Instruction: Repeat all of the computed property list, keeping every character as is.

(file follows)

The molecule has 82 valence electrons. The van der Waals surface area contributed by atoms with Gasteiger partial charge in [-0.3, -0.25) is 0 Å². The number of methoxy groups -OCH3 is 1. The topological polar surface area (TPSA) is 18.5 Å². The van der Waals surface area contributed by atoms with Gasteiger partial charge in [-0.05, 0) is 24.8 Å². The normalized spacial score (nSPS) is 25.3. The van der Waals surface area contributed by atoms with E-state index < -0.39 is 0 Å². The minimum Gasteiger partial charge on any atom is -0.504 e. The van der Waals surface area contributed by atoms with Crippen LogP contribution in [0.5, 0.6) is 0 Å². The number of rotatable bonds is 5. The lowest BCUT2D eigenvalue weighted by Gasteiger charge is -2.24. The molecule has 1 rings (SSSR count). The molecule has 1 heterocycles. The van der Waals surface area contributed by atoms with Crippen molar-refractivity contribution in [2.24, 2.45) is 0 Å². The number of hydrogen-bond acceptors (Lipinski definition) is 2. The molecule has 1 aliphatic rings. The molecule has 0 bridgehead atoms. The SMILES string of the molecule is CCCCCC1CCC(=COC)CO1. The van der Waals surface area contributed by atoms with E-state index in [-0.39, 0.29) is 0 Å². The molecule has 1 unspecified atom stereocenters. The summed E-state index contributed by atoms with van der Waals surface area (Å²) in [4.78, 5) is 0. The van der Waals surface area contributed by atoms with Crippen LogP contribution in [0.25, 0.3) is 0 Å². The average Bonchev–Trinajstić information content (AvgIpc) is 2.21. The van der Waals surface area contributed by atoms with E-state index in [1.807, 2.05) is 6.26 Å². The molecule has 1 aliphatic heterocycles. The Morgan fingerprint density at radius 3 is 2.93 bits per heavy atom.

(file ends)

The molecule has 82 valence electrons. The van der Waals surface area contributed by atoms with Gasteiger partial charge in [-0.3, -0.25) is 0 Å². The number of methoxy groups -OCH3 is 1. The topological polar surface area (TPSA) is 18.5 Å². The van der Waals surface area contributed by atoms with Gasteiger partial charge in [-0.05, 0) is 24.8 Å². The normalized spacial score (nSPS) is 25.3. The van der Waals surface area contributed by atoms with E-state index < -0.39 is 0 Å². The minimum Gasteiger partial charge on any atom is -0.504 e. The van der Waals surface area contributed by atoms with Crippen LogP contribution in [0.5, 0.6) is 0 Å². The number of rotatable bonds is 5. The lowest BCUT2D eigenvalue weighted by Gasteiger charge is -2.24. The molecule has 1 rings (SSSR count). The molecule has 1 heterocycles. The van der Waals surface area contributed by atoms with Crippen molar-refractivity contribution in [2.24, 2.45) is 0 Å². The number of hydrogen-bond acceptors (Lipinski definition) is 2. The molecule has 1 aliphatic rings. The molecule has 0 bridgehead atoms. The SMILES string of the molecule is CCCCCC1CCC(=COC)CO1. The van der Waals surface area contributed by atoms with E-state index in [-0.39, 0.29) is 0 Å². The molecule has 1 unspecified atom stereocenters. The summed E-state index contributed by atoms with van der Waals surface area (Å²) in [4.78, 5) is 0. The van der Waals surface area contributed by atoms with Crippen LogP contribution in [0.25, 0.3) is 0 Å². The average Bonchev–Trinajstić information content (AvgIpc) is 2.21. The van der Waals surface area contributed by atoms with E-state index in [1.807, 2.05) is 6.26 Å². The molecule has 1 aliphatic heterocycles. The Morgan fingerprint density at radius 3 is 2.93 bits per heavy atom.